States of Matter | Touch and Go

The latest app in Tinybop, Inc.'s "Explorer's Library" allows students to experiment with heating and cooling solids, liquids, and gases—without setting off a smoke alarm.

When it comes to creating apps, Tinybop, Inc., believes in the power of play, and key to the company's philosophy are "sparking curiosity, diving into big ideas, and making connections to the world.” Andrea Lipinski reviews the 11th entry in the "Explorer's Library" below.

Tinybop’s “Explorer’s Library” is a series of interactive apps that cover a range of topics from the human body and weather to simple machines and coral reefs. With States of Matter (iOS, $2.99; Gr 1-8), students conduct basic experiments heating and cooling solids, liquids, and gases. They begin by choosing one of several containers (teapot, jar, or colander, etc.); add a solid (ice cubes, corn kernels, gold, etc.); a liquid (soda, oil); or a gas (helium, bromine), and adjust the temperature. By sliding the temperature gauge up and down, students can watch the effects of condensation, evaporation, and may even view objects smoking or catching fire if heated for too long or at too high a temperature. Some aspects of the app are fairly intuitive, but turning on the text feature is essential to help players understand the types of substances they’re experimenting with.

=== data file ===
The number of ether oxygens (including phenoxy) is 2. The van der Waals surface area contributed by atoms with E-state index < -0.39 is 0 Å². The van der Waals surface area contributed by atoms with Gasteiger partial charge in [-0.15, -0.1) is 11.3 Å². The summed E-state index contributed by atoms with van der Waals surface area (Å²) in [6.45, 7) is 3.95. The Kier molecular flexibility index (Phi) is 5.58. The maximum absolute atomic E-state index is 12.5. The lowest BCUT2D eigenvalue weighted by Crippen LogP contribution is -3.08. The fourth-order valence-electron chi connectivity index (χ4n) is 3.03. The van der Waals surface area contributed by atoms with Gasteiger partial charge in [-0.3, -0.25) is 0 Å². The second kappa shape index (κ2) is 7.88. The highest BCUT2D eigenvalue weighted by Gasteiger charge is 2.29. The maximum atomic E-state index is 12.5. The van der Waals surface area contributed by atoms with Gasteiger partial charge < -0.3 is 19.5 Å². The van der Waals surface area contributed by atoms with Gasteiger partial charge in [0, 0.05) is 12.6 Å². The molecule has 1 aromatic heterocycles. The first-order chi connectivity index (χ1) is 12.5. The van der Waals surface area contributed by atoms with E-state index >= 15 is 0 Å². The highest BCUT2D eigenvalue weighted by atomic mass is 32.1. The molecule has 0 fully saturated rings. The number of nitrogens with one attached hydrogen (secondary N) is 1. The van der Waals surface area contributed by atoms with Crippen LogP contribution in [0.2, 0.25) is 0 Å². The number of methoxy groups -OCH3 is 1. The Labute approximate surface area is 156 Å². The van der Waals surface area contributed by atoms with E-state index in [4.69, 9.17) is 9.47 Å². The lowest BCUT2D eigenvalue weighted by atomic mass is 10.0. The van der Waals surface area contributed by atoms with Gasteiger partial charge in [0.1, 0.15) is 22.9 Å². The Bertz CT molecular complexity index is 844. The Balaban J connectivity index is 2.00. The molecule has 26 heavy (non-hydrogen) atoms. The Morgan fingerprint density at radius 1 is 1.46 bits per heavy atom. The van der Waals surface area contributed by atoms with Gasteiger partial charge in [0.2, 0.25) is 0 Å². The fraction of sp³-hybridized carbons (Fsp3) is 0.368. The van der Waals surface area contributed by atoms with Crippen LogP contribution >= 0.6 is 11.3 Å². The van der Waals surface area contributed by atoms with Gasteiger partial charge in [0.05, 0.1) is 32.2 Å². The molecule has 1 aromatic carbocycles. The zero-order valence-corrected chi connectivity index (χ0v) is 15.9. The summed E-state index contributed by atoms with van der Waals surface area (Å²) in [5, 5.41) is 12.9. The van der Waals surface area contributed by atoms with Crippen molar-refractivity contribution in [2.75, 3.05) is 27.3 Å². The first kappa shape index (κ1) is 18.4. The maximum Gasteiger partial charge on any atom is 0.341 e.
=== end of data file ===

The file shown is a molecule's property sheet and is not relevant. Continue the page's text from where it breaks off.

The overall gameplay is both educational and kid-friendly, with amusing Easter eggs sprinkled throughout. While viewers can see the results of heating or cooling the different substances, nowhere are they told why various substances have different melting and freezing points. Players might also wonder what the difference is between helium and bromine. Or, for that matter, what is bromine? While they won't find those answers in the app itself, Tinybop offers a free, downloadable guide that tackle those quesions. It also provides tips on using the app, a glossary, and discussion questions. VERDICT This introduction to the topic will please armchair scientists who would like to conduct scientific experiments without buying lab equipment or setting off a smoke alarm.Andrea Lipinski, New York Public Library

For additional app reviews, visit School Library Journal ’s dedicated app webpage.


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